If you – like everyone else – feel absolutely knackered at the end of the day with a touch of light-headedness and tired eyes, you could be suffering from a case of screen exhaustion. It’s no wonder why too: You’re constantly in front of your work computer, staring at your phone during meals or your downtime, watching that new doco on Netflix till late at night, and some of us (well, actually most of us) are still staring at our phones even when we’ve turned off the lights to go to bed! And now that we are in lockdown again, our screens are the only way to connect us to what’s happening out there!
Screen exhaustion is exactly as described – when you feel exhausted looking at too many screens, or even just one screen. Which right now is your work laptop when you’re working from home with Zoom meetings one after another and constant emails coming in now that your colleagues are not just a desk away.
So what does screen exhaustion – or Computer Vision Syndrome as it is also known as – feel like? Physically, you start seeing double vision or have trouble focusing on something. Your eyes twitch and itch, and can even be bloodshot. Your neck is sore and stiff, especially if you are constantly scrolling through your phone. And if you’re sitting in from of the laptop for long hours at ago? Yups, that all painful sensation down your spine. Oh don’t forget, there’s also the severe headache you suffer from, where all you want to do is just lie down and close your eyes. Mentally? You feel tired, groggy, unmotivated and aimless as you try to go through the rest of your long and tiring day.
What is actually happening to us when we spend too much time staring at a screen? According to WebMD, your eyes move in a repetitive motion trying to adjust and readjust to what you’re seeing in the screen. This in turn damages your eyes, which can cause all of the above.
Unfortunately, there’s really no way to get away from screens; it’s everywhere. But what we can do is learn how to use these screens effectively to avoid screen exhaustion. Here are some ideas how:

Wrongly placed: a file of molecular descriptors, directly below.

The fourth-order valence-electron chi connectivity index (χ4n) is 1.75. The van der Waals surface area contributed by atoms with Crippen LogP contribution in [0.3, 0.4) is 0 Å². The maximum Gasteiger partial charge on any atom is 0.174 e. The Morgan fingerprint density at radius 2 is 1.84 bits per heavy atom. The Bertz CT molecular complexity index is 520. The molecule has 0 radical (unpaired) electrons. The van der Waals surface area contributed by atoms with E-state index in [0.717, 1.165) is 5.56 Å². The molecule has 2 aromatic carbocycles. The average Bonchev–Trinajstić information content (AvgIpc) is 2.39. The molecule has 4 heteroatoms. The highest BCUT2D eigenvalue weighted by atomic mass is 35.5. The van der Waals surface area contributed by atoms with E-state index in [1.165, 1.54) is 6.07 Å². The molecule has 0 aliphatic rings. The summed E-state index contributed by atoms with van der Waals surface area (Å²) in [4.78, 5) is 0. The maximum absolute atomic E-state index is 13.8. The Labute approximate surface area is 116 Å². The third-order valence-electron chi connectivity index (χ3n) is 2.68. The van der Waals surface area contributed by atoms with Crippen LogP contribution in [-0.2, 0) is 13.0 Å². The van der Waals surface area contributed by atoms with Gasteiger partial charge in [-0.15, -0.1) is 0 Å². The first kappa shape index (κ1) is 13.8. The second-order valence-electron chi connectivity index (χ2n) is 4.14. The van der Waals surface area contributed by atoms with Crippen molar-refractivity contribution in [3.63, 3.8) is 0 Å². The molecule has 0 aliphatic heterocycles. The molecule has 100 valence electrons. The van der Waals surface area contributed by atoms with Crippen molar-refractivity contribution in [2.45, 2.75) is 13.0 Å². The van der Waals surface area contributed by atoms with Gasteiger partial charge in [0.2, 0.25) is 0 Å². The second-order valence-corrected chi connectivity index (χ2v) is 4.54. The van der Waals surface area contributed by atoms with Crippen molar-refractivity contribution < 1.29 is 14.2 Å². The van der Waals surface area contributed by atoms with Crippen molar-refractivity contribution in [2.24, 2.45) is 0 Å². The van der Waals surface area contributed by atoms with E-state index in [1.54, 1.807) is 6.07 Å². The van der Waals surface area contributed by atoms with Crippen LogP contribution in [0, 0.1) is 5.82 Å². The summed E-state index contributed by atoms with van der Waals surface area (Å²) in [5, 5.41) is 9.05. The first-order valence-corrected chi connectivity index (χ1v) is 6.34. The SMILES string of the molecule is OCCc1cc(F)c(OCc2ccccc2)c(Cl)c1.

#1 Try the 20-20-20 Rule
It’s simple: For every 20 minutes spent looking at a screen, you take a 20 second break and look at something 20 feet away. This will give your brain and eyes a little bit of rest. So set your alarm for every 20 minutes. When it rings, get up and take a 20-second walk around the room. Maybe get a drink to rehydrate and look out the window while sipping your water.
#2 Do eye yoga
You read that right – eye yoga. Look to the left, hold the position. Look to the right, hold that position. Do the same looking up and looking down. Repeat four times and close your eyes and relax in between. Namaste… your eyes will thank you for this.
#3 Dim the lights
May seem to be contradictory as you are inclined to strain your eyes more in a dark room but eye strain can also be caused by excessive sunlight or extremely bright lighting. So partially close the curtains wherever you’ve set up your work office. If the light is the problem, avoid sitting directly underneath it. You may want to opt for natural lighting instead of big, overhead fluorescent lights.
#4 Be mindful of your sitting position
If you are constantly in front of your laptop (who isn’t), you need to be aware of your sitting position. Many of us position our screens to close to our faces. They should actually be at least 40cm away from you, slightly below horizontal eye level, and tilted at a 10 to 20 degree angle. Getting an ergonomic chair will also give you more comfort and support. With all the lockdowns we’re going through and WFHs, maybe it’s time to invest in a good chair?
#5 Reduce screen time!
This is perhaps the easiest solution – cut down the hours you spend in front of your screens, especially your phone. While it’s not possible to do with your laptop if you’re WFH, you can make a conscious effort to limit your screen time on your gadgets. Set a timer to indicate when it’s time to put the phone down. Instead of watching TV, why not read or bake a cake? Shopping for online deals before you sleep? How about you log off instead and get a really good night’s rest?
Photo by Oğuzhan Akdoğan on Unsplash